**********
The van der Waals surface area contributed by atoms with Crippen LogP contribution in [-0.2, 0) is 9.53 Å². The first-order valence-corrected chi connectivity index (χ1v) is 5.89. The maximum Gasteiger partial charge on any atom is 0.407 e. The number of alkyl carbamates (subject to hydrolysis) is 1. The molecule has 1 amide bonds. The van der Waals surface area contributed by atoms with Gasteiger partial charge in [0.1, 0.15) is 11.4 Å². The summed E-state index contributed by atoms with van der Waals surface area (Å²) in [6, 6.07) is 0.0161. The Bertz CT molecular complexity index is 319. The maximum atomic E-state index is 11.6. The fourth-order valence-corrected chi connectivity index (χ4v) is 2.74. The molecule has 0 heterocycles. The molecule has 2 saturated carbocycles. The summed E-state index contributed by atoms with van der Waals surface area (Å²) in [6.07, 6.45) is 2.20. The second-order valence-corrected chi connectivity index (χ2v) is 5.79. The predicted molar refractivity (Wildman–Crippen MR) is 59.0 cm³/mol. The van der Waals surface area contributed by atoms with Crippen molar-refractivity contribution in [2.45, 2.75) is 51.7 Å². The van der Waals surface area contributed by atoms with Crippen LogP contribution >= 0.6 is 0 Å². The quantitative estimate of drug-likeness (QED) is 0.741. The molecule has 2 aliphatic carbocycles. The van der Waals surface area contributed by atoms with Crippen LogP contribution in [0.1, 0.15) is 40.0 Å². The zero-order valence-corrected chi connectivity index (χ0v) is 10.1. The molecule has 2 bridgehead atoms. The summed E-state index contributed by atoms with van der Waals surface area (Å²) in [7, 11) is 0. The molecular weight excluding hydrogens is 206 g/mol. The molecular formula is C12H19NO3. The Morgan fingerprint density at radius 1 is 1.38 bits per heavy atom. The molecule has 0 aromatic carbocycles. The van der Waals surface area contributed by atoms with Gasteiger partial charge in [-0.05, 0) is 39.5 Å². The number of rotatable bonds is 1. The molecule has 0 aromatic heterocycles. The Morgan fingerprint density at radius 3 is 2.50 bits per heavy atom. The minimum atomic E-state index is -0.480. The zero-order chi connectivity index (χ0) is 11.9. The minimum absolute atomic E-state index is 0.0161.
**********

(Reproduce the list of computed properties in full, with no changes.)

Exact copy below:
The van der Waals surface area contributed by atoms with Crippen LogP contribution in [-0.2, 0) is 9.53 Å². The first-order valence-corrected chi connectivity index (χ1v) is 5.89. The maximum Gasteiger partial charge on any atom is 0.407 e. The number of alkyl carbamates (subject to hydrolysis) is 1. The molecule has 1 amide bonds. The van der Waals surface area contributed by atoms with Gasteiger partial charge in [0.1, 0.15) is 11.4 Å². The summed E-state index contributed by atoms with van der Waals surface area (Å²) in [6, 6.07) is 0.0161. The Bertz CT molecular complexity index is 319. The maximum atomic E-state index is 11.6. The fourth-order valence-corrected chi connectivity index (χ4v) is 2.74. The molecule has 0 heterocycles. The molecule has 2 saturated carbocycles. The summed E-state index contributed by atoms with van der Waals surface area (Å²) in [6.07, 6.45) is 2.20. The second-order valence-corrected chi connectivity index (χ2v) is 5.79. The predicted molar refractivity (Wildman–Crippen MR) is 59.0 cm³/mol. The van der Waals surface area contributed by atoms with Crippen molar-refractivity contribution in [2.45, 2.75) is 51.7 Å². The van der Waals surface area contributed by atoms with Crippen LogP contribution >= 0.6 is 0 Å². The quantitative estimate of drug-likeness (QED) is 0.741. The molecule has 2 aliphatic carbocycles. The van der Waals surface area contributed by atoms with Crippen LogP contribution in [0.1, 0.15) is 40.0 Å². The zero-order valence-corrected chi connectivity index (χ0v) is 10.1. The molecule has 2 bridgehead atoms. The summed E-state index contributed by atoms with van der Waals surface area (Å²) in [7, 11) is 0. The molecular weight excluding hydrogens is 206 g/mol. The molecular formula is C12H19NO3. The Morgan fingerprint density at radius 1 is 1.38 bits per heavy atom. The molecule has 0 aromatic carbocycles. The van der Waals surface area contributed by atoms with Gasteiger partial charge in [-0.05, 0) is 39.5 Å². The number of rotatable bonds is 1. The molecule has 0 aromatic heterocycles. The Morgan fingerprint density at radius 3 is 2.50 bits per heavy atom. The minimum atomic E-state index is -0.480. The zero-order chi connectivity index (χ0) is 11.9. The minimum absolute atomic E-state index is 0.0161.